Everything that he is doing sounds age appropriate. When dd is tired or stressed in particular, the screaming tantrums can be very impressive and drawn out. I wouldn't worry about it too much. They feel everything very deeply and personally at that age, and are also starting to see how their behaviors affect others. They are testing boundaries. A phrase that is often heard in our house is, "I understand you are upset, and I'm sorry you are feeling badly right now, but crying isn't going to change my decision." Firm but kind is my motto.

They are also getting bossy. While my dd is not terribly bit by the bossy-boots bug, plenty of her age-mates are. I'm betting she will get into it when her little sister is a bit older. Your best bet is to be vigilant with your supervision, and make sure your little one doesn't get trodden on. But also remember that the other child is just a little boy too. Firm but kind (see a theme?
)

I have to work very hard these days to keep track of my older daughter. She is quick, quiet, and sneaky. :LOL While I am very vigilant in public (like a church), it is difficult to remain so at home.

He sounds like a pretty sweet little boy who is going through a big transition.


Bec

Mama to: Katie, Emily , and Abby
Not perfect, Just amazing!
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#5 of 6 Old 09-22-2004, 09:22 PM
 
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We have the same problem but reverse the ages. A 2 year old neighbor boy (the family is new to the area) has caused lots of behavior problems with my 3.5 yr old dd. The 2 year old is in the "mine-mine-mine" stage, takes toys and runs, throws things at my dd and has even hit her with one of his many "sticks" (he seems to need to carry something that resembles a stick all-the-time!). I like the mom, a lot, but she isn't as watchful as she should be with her very active son. She has a newborn and a 6 year old too (who doesn't respect/listen to adults).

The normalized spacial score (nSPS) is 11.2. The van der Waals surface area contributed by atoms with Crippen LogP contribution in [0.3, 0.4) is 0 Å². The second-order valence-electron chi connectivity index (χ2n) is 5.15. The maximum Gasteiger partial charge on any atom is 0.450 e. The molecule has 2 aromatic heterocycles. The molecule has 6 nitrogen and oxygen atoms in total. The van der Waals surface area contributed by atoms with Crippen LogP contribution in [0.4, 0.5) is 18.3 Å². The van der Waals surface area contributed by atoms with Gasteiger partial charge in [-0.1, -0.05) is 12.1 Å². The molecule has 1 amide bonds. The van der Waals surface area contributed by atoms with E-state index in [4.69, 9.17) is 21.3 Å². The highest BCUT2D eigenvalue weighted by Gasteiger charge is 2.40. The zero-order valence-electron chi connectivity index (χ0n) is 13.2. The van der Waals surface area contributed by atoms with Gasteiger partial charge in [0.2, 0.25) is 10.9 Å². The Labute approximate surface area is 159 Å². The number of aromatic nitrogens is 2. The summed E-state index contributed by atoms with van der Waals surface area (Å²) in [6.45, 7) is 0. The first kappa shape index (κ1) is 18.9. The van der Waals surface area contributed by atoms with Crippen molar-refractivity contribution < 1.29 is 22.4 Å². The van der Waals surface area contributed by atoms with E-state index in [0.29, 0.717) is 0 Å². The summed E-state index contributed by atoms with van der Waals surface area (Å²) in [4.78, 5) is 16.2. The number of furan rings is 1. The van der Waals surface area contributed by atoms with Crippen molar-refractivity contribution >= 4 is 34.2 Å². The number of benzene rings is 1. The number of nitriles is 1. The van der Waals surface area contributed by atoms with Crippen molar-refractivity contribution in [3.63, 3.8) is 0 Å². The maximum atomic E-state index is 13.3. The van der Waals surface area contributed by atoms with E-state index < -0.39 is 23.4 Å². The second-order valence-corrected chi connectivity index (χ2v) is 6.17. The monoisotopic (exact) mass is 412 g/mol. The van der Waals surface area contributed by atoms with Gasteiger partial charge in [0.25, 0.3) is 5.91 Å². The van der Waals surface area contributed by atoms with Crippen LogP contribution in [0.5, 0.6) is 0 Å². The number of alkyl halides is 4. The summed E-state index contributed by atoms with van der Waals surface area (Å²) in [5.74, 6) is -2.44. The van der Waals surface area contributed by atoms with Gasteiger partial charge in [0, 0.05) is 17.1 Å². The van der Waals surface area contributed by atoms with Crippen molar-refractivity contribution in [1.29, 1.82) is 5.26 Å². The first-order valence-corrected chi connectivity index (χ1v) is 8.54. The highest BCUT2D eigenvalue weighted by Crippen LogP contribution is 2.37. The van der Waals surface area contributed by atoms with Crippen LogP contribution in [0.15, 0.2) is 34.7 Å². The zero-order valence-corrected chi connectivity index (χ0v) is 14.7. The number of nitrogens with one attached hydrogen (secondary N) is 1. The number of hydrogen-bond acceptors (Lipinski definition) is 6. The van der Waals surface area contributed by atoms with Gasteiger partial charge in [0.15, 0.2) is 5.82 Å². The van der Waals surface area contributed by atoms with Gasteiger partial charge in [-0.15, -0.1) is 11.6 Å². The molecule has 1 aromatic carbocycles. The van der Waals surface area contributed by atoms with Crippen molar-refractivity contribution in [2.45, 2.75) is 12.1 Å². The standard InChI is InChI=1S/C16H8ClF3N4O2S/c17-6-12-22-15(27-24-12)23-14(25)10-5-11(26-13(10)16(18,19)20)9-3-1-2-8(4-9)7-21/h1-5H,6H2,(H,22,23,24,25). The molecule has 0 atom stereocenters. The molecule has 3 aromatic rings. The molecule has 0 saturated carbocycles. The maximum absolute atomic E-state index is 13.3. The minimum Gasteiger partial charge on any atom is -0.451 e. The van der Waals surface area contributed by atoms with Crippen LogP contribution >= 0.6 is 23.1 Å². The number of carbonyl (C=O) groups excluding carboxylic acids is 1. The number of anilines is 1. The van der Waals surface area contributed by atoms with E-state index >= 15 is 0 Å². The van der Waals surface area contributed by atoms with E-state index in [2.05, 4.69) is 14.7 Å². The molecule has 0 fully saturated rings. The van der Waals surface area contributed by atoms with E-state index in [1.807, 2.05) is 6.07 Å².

But over the past 2 months I can see how my dd's behavior has gone downhill and I'm going to stop allowing them to play (they see each other outside our homes & we've all gone to play at the local playground).

Ditto on the craziness at church with quiet toys..jeesh!! We will try and get to church earlier to sit further up or on the other side. I've looked at him (their 2 yr old) and said "go sit with your mom and dad, now" quite firmly, almost angry look in my eyes, and he usually goes.

I'm going to refocus on my 3.5 year old dd's needs and not let being a good guy (yeah, me too) have a negative affect on my dd. My oldest dd, 9, can differentiate between good and bad behavior so she's less a concern with their oldest girl (plus, mine is just busy with girls her own age).

When they come around, and they will, I'm going to say my dd can't play right now because she hasn't been behaving. Period. I don't need to elaborate on my daughter's issues, not their business.

One thing I tell my DH CONSTANTLY.. and it works for me too (but I don't always remember) is that if he goes crazy trying to help everyone (technicallY) it causes 2 problems.. 1) he spends less time with is family; and 2) he's preventing someone else from making money by doing it for free (charity work aside, I'm talking about friends who can either afford it or should review their spending habits - we shouldn't enable any dependencies). So.. how will the other children meet friends that are more age appropriate if they are spending too much time with mine/your children?? Offer information on play groups in the area, and then move along.

BTW, the other mom asked if I could watch her son in a few weekends for about 4 hours and at first I said yes, but then later re-thinking it (more like stressing out over it) I said I couldn't and then gave her the name/number of a girl who was a great babysitter.

It's just not easy sometimes..

Been quietly hanging around here for over 10 years.  

 

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#6 of 6 Old 09-22-2004, 10:17 PM
 
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Well, at that age, those behaviors are somewhat expected - the question is whether the parents are allowing things that shouldn't be allowed.

I wanted to speak up a bit about the whole issue of what to do when a parent has scolded her own child but you feel like you should validate your child's feelings - do that without talking to/about the other child. The mom has it covered with her own child. You just talk to your own kid "I know that hurt, here's a kiss, let's cuddle for a minute, ouch" you know, basically whatever it is you do when your child falls down or hurts himself. Unless the other mother's response is seriously inadequate, resist the temptation to correct the other child - let his/her mom decide the appropriate response (and if the mother's response is seriously inadequate, you should re-think whether you want the kids doing much interacting).

Mama, homeschooler, midwife. DD (13yo), DS (11yo), DD (8yo), DD (3yo), somebody new coming in November 2013.